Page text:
A key element in an effective Due Diligence study is to be able to quickly identify the Key Performance Indicators (KPI's) on a current, historical and projected basis. These KPI’s include safety statistics, operational performance, status of maintenance programs and overdue activities. The KPI’s can be presented in numerical or graphical format however it is important to understand trends in the KPI, comparison to world class performance and in the case of graphical presentation the slope of the improvement or decline in performance. It is also important to understand the basis and calculation method for the KPI. Plant reliability is a critical KPI however we find a variety of methods used to calculate this very important factor. We have done due diligence in plants where just having the lights on or a critical compressor on turning gear is considered running at 100 percent reliability. The devil is truly in the details. Therefore, the assessor must peal back the onion to find out how the KPI is being calculated and then be able to convert it to conventional calculation methods to compare plant performance to other similar plants and world class performance.
All of the KPI’s can be rolled into an easy to understand format that can be frequently communicated to the plant employees and used by the Leadership Team. The best operating plants will have a comprehensive scorecard for overall plant operations and departmental scorecards drilling down into key performance indicators for each part of the operation. A technique that I have used is a red, yellow and green stoplight scorecard system. Performance where the KPI meets the target is color coded green, performance below the target is yellow and performance around 20 percent or more off target is color coded red. This produces a great visual tool to quickly identify problem areas in the plant. Percentages can be adjusted as needed to drive performance and alert management if areas are off target. For example, the plant may decide critical interlock preventive maintenance must absolutely be done. Therefore, a green light might be awarded for 99 to 100% compliance and the red light might start at 95% or less compliance. A more relaxed target could be used for general PMs. A common system is 90% or better compliance is green and below 80% is red.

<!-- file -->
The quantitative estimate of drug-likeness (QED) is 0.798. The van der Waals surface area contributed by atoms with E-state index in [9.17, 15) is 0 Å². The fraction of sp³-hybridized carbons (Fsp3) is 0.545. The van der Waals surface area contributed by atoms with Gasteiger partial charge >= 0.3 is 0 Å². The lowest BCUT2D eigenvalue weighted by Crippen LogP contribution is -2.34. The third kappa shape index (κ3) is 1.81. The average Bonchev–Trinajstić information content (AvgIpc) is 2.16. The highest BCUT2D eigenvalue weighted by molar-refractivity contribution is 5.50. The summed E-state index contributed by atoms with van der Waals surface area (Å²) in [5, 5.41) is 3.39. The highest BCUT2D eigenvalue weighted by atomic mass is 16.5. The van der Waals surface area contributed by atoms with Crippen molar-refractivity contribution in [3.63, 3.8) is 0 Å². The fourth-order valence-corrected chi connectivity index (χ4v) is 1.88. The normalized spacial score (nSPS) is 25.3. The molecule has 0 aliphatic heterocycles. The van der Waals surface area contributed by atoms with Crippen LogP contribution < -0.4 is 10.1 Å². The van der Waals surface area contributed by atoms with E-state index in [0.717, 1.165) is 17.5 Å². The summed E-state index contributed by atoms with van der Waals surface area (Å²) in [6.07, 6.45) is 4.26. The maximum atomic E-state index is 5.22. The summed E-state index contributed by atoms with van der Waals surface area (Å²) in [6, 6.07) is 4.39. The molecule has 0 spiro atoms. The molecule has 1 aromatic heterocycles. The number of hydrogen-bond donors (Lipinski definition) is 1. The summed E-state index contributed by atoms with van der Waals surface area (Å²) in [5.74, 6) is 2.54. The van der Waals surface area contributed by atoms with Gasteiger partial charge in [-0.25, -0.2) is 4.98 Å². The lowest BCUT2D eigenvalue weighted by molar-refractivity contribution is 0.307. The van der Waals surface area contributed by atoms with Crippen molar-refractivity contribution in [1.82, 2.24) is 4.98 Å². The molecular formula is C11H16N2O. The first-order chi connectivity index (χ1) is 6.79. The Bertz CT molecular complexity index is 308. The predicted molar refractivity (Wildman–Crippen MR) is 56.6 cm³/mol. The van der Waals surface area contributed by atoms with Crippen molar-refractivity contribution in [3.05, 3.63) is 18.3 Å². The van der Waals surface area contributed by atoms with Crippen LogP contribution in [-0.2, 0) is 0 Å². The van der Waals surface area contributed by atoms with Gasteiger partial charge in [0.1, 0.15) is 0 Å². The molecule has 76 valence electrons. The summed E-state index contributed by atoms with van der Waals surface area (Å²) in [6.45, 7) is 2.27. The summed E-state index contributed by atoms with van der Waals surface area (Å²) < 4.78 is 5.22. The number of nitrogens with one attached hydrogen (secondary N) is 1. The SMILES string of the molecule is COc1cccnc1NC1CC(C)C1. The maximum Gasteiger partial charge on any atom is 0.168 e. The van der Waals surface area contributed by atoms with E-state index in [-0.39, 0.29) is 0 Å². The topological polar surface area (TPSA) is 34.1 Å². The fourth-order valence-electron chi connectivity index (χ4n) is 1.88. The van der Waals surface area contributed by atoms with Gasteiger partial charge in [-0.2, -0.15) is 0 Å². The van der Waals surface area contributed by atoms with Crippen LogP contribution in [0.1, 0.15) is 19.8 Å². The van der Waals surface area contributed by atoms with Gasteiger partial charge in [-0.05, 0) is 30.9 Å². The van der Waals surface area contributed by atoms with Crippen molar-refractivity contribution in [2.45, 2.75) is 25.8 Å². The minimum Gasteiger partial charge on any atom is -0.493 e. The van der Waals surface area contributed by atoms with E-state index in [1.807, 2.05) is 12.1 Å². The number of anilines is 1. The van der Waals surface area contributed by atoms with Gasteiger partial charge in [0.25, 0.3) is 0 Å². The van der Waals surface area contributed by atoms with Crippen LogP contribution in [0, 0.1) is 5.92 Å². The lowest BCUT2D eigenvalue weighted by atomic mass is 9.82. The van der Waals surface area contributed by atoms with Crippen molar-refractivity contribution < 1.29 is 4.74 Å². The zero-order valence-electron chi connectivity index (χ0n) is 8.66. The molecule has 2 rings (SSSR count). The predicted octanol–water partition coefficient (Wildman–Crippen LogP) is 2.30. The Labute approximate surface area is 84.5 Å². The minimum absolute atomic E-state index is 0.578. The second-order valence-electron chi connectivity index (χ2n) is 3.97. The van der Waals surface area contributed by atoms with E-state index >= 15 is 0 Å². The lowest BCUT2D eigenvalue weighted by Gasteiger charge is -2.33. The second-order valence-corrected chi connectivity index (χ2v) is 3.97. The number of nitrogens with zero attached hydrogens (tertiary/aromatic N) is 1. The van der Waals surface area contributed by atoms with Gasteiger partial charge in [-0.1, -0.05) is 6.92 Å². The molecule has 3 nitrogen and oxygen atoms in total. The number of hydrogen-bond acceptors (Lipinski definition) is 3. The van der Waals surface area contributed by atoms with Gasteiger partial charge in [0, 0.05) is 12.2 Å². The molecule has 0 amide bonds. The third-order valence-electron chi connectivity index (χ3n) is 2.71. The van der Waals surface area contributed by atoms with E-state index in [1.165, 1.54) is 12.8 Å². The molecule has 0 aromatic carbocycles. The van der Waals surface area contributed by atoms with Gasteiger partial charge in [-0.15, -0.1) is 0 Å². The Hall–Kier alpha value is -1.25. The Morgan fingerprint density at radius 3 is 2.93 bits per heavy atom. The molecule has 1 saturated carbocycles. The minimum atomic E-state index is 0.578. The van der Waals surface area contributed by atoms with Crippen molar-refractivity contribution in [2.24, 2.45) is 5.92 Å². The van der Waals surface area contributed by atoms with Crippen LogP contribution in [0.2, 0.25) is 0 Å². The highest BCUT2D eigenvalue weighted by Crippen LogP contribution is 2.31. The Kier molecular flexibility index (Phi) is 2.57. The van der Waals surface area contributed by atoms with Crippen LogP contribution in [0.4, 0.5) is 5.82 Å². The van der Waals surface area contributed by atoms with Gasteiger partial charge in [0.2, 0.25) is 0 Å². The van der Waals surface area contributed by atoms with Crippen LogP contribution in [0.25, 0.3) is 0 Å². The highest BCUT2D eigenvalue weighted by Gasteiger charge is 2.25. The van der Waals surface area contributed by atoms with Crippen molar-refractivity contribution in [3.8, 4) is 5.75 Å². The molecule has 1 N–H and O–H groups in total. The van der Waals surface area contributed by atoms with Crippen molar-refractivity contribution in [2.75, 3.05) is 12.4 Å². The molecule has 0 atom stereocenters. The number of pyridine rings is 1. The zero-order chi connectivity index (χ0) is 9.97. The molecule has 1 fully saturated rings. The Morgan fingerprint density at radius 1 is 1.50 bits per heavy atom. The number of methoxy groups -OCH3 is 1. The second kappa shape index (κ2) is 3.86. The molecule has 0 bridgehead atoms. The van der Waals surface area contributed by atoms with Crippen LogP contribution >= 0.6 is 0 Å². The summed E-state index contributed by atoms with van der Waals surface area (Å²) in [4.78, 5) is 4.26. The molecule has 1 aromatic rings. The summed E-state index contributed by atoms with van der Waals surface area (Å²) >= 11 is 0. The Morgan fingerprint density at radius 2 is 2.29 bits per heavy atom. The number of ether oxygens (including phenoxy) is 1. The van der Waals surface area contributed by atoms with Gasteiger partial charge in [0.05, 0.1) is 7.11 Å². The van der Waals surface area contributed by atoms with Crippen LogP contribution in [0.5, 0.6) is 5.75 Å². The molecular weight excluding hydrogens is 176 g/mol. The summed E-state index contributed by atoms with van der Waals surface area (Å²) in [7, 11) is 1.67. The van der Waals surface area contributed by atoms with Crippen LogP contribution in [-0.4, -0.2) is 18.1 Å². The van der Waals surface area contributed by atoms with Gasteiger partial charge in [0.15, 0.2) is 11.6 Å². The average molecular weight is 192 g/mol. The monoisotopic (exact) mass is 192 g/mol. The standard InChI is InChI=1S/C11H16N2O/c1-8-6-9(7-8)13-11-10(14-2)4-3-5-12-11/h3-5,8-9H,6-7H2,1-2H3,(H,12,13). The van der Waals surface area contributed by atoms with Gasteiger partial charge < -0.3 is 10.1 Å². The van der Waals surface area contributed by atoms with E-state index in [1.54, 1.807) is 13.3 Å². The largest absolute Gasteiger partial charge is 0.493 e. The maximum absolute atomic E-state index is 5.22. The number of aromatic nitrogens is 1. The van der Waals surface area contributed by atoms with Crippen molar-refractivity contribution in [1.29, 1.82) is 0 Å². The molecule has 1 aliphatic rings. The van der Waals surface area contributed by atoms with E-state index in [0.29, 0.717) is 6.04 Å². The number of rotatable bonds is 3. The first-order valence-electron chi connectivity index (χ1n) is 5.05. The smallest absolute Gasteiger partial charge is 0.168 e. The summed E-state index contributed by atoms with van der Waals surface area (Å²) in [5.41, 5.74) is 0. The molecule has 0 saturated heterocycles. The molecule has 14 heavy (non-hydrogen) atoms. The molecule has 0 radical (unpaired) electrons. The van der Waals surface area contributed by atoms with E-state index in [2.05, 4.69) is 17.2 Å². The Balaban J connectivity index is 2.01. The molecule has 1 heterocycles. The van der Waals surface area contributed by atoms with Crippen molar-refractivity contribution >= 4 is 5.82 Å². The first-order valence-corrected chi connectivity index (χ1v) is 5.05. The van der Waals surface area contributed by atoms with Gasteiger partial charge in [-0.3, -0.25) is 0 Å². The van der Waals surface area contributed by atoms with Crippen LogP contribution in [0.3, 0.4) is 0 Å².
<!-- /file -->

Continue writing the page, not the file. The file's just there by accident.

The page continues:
If the plant has comprehensive, accurate and properly calculated KPI’s rolled into a scorecard the confidence an accurate picture of the plant can be developed is increased. These KPI’s can then be compared to world class performance and a performance improvement plant can be developed and used as a roadmap for improvement after the acquisition.
Unfortunately, in some cases when we ask for the plant scorecard prior to kicking off the due diligence effort we are greeted with blank stares and asked, “What is that? The Super Bowl score pool?” This kind of response and lack of KPI’s and scorecard is considered a red flag for how well the plant is operating and makes it very difficult to conduct the due diligence study. In some cases, the plant utilization is so low, reliability issues don’t impact getting product out the door. However, this can mask chronic, high cost repeat failures, production bottlenecks and waste in the process.
We consider the following KPI’s critical for monitoring plant performance:
Becht Engineering has significant experience in due diligence, maintenance and reliability assessments and can support improvement and KPI development for your plant.
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Rick Hoffman joined Becht Engineering in June, 2009 as a Senior Engineering Advisor. He has more than 39 years experience in engineering, reliability management and maintenance in the refining, petrochemical and synthetic fuels industries.Prior to joining Becht Engineering he was the Director, Specialty Engineering for LyondellBasell Industries. In this role he had worldwide responsibility for corporate technical support, mechanical engineering and maintenance for more than 40 chemical plants and two refineries. He was also responsible for capital project support, setting the strategic direction for Lyondell maintenance
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